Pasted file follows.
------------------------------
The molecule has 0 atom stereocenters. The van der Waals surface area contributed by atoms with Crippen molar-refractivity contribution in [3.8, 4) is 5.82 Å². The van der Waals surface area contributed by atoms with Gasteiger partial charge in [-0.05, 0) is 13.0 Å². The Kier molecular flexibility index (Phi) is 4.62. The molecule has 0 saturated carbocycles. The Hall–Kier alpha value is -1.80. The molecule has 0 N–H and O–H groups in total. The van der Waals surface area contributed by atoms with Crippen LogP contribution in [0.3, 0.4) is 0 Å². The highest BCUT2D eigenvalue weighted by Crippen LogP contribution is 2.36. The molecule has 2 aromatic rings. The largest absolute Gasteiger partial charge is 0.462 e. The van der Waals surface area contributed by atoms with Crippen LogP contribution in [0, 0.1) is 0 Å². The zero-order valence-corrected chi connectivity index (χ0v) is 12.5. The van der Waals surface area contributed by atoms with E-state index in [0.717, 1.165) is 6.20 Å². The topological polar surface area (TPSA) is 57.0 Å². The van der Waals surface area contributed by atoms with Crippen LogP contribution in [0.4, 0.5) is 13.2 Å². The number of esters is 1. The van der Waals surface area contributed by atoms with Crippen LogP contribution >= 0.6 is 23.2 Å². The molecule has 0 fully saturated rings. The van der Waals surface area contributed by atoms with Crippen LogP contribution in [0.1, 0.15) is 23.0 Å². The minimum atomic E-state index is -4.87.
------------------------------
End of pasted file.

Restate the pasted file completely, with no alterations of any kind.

The molecule has 0 atom stereocenters. The van der Waals surface area contributed by atoms with Crippen molar-refractivity contribution in [3.8, 4) is 5.82 Å². The van der Waals surface area contributed by atoms with Gasteiger partial charge in [-0.05, 0) is 13.0 Å². The Kier molecular flexibility index (Phi) is 4.62. The molecule has 0 saturated carbocycles. The Hall–Kier alpha value is -1.80. The molecule has 0 N–H and O–H groups in total. The van der Waals surface area contributed by atoms with Crippen LogP contribution in [0.3, 0.4) is 0 Å². The highest BCUT2D eigenvalue weighted by Crippen LogP contribution is 2.36. The molecule has 2 aromatic rings. The largest absolute Gasteiger partial charge is 0.462 e. The van der Waals surface area contributed by atoms with Crippen LogP contribution in [0, 0.1) is 0 Å². The zero-order valence-corrected chi connectivity index (χ0v) is 12.5. The van der Waals surface area contributed by atoms with E-state index in [0.717, 1.165) is 6.20 Å². The topological polar surface area (TPSA) is 57.0 Å². The van der Waals surface area contributed by atoms with Crippen LogP contribution in [0.4, 0.5) is 13.2 Å². The number of esters is 1. The van der Waals surface area contributed by atoms with Crippen LogP contribution >= 0.6 is 23.2 Å². The molecule has 0 fully saturated rings. The van der Waals surface area contributed by atoms with Crippen LogP contribution in [0.1, 0.15) is 23.0 Å². The minimum atomic E-state index is -4.87.